Last week I received a call from Susan O'Connor at the International Storytelling Center in Jonesborough, TN. They produce a weekly teller-in-residence program and the week's featured storyteller, Willy Claflin, had to cancel because of illness. Susan called to see if I could fill in for Willy. I rearranged my schedule and managed to cover 5 of the 7 scheduled performances. [BTW, Willy reports feeling much better and ready to roll!]
The opportunity to tell stories for an hour every day invites invention and the rediscovery of old stories in new combinations. Each day I endeavored to find a fresh prompt to begin my discourse. On my last day (Friday) I decided to share a simple trick I learned from my mother re: tearing paper. [Mom is now in a memory care facility in Asheville, where I can visit her often.]
This thought connected to a conversation I had with my mother while folding paper cranes at her condo in south Florida many years ago.
That thought connected to the first trip we took to the Everglades when I was quite young and my mother (a New Yorker) was quite naive about the region. For her it was a trip of high anxiety and crisis management with 4 children, little gas, no money, and no idea where she was. For me, it was an introduction to the wonder of wilderness.
At any rate, while I was off in the wings of the ISC Storytelling Theatre, thinking of these things and folding a paper crane, I found my thoughts connecting with the ibis of the Everglades and the bird's long history in the earliest civilizations of Sumer and Egypt. The paper crane in my hands, I saw, could morph into an ibis in a few extra moves. In the same way, I saw I could connect to the origins of writing in a few extra moves from a childhood in Florida, to the Everglades, to the wetlands of Sumer (Tigris/Euphrates delta), to the Nile delta.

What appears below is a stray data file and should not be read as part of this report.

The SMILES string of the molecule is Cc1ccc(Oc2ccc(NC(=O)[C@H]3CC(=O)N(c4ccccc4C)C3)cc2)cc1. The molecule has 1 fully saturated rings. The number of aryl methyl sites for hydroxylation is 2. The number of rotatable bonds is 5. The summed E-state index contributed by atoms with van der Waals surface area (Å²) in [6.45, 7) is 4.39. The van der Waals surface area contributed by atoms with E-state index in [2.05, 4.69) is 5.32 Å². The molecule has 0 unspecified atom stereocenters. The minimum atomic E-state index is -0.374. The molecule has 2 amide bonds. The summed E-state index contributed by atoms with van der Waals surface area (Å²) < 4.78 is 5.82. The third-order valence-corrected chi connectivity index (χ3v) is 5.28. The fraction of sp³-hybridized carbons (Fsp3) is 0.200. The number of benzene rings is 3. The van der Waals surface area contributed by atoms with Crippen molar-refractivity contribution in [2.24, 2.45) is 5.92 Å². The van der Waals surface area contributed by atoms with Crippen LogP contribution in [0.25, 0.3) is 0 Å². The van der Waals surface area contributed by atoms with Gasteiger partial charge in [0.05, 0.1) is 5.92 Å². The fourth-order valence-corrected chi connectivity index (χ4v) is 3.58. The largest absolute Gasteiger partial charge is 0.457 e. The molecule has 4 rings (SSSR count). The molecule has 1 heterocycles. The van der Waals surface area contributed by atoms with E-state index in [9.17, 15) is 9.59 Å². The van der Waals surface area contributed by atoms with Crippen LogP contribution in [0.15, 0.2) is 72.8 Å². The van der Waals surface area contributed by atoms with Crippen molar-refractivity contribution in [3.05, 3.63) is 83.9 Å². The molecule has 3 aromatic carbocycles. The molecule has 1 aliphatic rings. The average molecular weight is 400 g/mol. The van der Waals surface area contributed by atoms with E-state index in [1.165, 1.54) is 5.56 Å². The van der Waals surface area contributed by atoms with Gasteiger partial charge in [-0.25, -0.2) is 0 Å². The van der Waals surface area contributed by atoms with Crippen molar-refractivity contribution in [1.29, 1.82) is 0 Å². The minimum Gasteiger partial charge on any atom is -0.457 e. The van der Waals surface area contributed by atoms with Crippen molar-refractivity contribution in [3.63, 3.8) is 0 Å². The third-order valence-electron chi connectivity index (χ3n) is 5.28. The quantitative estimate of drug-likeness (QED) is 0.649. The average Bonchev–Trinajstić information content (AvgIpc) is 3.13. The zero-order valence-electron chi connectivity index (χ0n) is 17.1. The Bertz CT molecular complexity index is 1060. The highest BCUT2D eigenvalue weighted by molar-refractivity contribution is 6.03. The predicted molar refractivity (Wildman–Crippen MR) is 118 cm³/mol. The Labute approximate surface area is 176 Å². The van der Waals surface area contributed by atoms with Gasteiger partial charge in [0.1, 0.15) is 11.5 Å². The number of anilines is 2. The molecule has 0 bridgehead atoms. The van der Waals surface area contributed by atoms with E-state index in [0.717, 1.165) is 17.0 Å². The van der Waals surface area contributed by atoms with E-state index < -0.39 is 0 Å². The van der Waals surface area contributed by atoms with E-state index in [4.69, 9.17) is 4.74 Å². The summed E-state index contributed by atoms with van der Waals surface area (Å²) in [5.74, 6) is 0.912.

Here is the paper ibis I invented, and here is the re-post of an earlier article on the origins of writing:
I always enjoyed watching the ibis in Florida poking about in the mud flats. It makes perfect sense to me that the Egyptians chose the ibis for the god, Thoth, who invented writing. Ibis mark mud flats in a way very similar to the earliest examples of writing we have: cunieform. That suggests to me that reading as a behavior for attending to the world around, precedes the concept of writing as a behavior for recording narrative. For example, a hunter "reads" signs such as animal tracks. We "read" the sky for a sense of the weather, and so on. That the Egyptian god, Thoth, Ibis-headed, invents writing may come from close observation of ibis and the marks left behind after the ibis passes through.Though Thoth is Egyptian and cunieform is Sumerian - both regions share a similar landscape of wetlands, delta, and mudflats. Habitat for ibis.
Sumerian cunieform writing results from pressing wedges of reeds into soft clay.